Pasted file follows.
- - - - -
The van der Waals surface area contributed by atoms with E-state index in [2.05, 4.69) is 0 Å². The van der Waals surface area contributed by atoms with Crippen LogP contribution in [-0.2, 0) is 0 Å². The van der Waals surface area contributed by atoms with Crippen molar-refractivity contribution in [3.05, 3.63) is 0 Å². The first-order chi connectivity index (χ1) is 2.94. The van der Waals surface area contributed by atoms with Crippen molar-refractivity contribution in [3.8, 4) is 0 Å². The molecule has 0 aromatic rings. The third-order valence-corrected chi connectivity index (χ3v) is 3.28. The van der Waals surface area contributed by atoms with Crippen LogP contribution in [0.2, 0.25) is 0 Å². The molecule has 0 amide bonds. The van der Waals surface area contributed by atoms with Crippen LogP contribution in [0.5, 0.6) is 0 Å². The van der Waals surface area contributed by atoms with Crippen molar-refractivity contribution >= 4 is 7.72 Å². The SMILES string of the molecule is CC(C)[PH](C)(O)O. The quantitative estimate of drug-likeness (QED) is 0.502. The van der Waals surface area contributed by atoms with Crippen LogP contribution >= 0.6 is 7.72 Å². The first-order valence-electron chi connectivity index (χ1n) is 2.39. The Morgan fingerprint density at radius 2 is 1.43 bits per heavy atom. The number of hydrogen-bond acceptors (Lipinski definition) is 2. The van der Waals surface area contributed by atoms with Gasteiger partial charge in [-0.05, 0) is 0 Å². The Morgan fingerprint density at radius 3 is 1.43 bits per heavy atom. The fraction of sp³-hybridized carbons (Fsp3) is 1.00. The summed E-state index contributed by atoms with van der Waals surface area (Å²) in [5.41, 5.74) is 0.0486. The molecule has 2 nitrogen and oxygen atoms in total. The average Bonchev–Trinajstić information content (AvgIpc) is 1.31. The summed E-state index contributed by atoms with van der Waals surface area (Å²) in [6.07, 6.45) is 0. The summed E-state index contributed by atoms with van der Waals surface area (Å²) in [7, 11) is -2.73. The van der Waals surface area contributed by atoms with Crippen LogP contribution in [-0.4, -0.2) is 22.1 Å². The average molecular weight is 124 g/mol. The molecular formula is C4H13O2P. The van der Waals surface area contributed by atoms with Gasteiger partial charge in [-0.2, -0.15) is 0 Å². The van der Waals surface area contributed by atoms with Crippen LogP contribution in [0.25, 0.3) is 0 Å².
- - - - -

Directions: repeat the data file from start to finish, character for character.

The van der Waals surface area contributed by atoms with E-state index in [2.05, 4.69) is 0 Å². The van der Waals surface area contributed by atoms with Crippen LogP contribution in [-0.2, 0) is 0 Å². The van der Waals surface area contributed by atoms with Crippen molar-refractivity contribution in [3.05, 3.63) is 0 Å². The first-order chi connectivity index (χ1) is 2.94. The van der Waals surface area contributed by atoms with Crippen molar-refractivity contribution in [3.8, 4) is 0 Å². The molecule has 0 aromatic rings. The third-order valence-corrected chi connectivity index (χ3v) is 3.28. The van der Waals surface area contributed by atoms with Crippen LogP contribution in [0.2, 0.25) is 0 Å². The molecule has 0 amide bonds. The van der Waals surface area contributed by atoms with Crippen LogP contribution in [0.5, 0.6) is 0 Å². The van der Waals surface area contributed by atoms with Crippen molar-refractivity contribution >= 4 is 7.72 Å². The SMILES string of the molecule is CC(C)[PH](C)(O)O. The quantitative estimate of drug-likeness (QED) is 0.502. The van der Waals surface area contributed by atoms with Crippen LogP contribution >= 0.6 is 7.72 Å². The first-order valence-electron chi connectivity index (χ1n) is 2.39. The Morgan fingerprint density at radius 2 is 1.43 bits per heavy atom. The number of hydrogen-bond acceptors (Lipinski definition) is 2. The van der Waals surface area contributed by atoms with Gasteiger partial charge in [-0.05, 0) is 0 Å². The Morgan fingerprint density at radius 3 is 1.43 bits per heavy atom. The fraction of sp³-hybridized carbons (Fsp3) is 1.00. The summed E-state index contributed by atoms with van der Waals surface area (Å²) in [5.41, 5.74) is 0.0486. The molecule has 2 nitrogen and oxygen atoms in total. The average Bonchev–Trinajstić information content (AvgIpc) is 1.31. The summed E-state index contributed by atoms with van der Waals surface area (Å²) in [6.07, 6.45) is 0. The summed E-state index contributed by atoms with van der Waals surface area (Å²) in [7, 11) is -2.73. The van der Waals surface area contributed by atoms with Crippen LogP contribution in [-0.4, -0.2) is 22.1 Å². The average molecular weight is 124 g/mol. The molecular formula is C4H13O2P. The van der Waals surface area contributed by atoms with Gasteiger partial charge in [-0.2, -0.15) is 0 Å². The van der Waals surface area contributed by atoms with Crippen LogP contribution in [0.25, 0.3) is 0 Å².